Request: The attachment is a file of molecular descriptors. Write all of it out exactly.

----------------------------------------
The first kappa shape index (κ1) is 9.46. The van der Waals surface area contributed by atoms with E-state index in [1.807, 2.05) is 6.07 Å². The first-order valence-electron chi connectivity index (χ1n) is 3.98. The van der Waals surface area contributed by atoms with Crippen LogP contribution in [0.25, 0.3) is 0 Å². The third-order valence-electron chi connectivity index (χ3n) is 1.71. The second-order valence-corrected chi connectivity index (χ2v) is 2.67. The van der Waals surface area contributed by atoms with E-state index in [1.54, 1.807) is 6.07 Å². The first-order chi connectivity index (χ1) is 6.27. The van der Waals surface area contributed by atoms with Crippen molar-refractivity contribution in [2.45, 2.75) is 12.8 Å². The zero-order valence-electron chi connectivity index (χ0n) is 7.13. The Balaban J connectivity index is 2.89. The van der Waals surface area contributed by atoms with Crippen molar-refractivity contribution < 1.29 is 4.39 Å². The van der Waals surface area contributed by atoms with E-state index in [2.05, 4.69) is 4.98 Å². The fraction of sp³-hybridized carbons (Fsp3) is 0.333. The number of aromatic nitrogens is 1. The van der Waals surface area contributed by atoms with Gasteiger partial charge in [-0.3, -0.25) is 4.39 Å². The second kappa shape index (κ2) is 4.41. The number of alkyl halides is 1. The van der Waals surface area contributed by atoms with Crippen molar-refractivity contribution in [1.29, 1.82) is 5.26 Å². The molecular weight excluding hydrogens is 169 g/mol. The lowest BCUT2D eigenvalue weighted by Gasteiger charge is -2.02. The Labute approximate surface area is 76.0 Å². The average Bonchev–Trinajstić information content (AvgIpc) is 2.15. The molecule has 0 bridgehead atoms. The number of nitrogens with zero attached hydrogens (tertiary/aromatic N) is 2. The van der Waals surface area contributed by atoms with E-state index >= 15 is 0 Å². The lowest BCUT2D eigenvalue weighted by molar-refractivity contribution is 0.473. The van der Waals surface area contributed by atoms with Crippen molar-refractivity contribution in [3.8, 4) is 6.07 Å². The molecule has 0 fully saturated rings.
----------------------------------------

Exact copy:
The first kappa shape index (κ1) is 9.46. The van der Waals surface area contributed by atoms with E-state index in [1.807, 2.05) is 6.07 Å². The first-order valence-electron chi connectivity index (χ1n) is 3.98. The van der Waals surface area contributed by atoms with Crippen LogP contribution in [0.25, 0.3) is 0 Å². The third-order valence-electron chi connectivity index (χ3n) is 1.71. The second-order valence-corrected chi connectivity index (χ2v) is 2.67. The van der Waals surface area contributed by atoms with E-state index in [1.54, 1.807) is 6.07 Å². The first-order chi connectivity index (χ1) is 6.27. The van der Waals surface area contributed by atoms with Crippen molar-refractivity contribution in [2.45, 2.75) is 12.8 Å². The zero-order valence-electron chi connectivity index (χ0n) is 7.13. The Balaban J connectivity index is 2.89. The van der Waals surface area contributed by atoms with Crippen molar-refractivity contribution < 1.29 is 4.39 Å². The van der Waals surface area contributed by atoms with E-state index in [2.05, 4.69) is 4.98 Å². The fraction of sp³-hybridized carbons (Fsp3) is 0.333. The number of aromatic nitrogens is 1. The van der Waals surface area contributed by atoms with Gasteiger partial charge in [-0.3, -0.25) is 4.39 Å². The second kappa shape index (κ2) is 4.41. The number of alkyl halides is 1. The van der Waals surface area contributed by atoms with Crippen molar-refractivity contribution in [1.29, 1.82) is 5.26 Å². The molecular weight excluding hydrogens is 169 g/mol. The lowest BCUT2D eigenvalue weighted by Gasteiger charge is -2.02. The Labute approximate surface area is 76.0 Å². The average Bonchev–Trinajstić information content (AvgIpc) is 2.15. The molecule has 0 bridgehead atoms. The number of nitrogens with zero attached hydrogens (tertiary/aromatic N) is 2. The van der Waals surface area contributed by atoms with E-state index >= 15 is 0 Å². The lowest BCUT2D eigenvalue weighted by molar-refractivity contribution is 0.473. The van der Waals surface area contributed by atoms with Crippen molar-refractivity contribution in [3.8, 4) is 6.07 Å². The molecule has 0 fully saturated rings.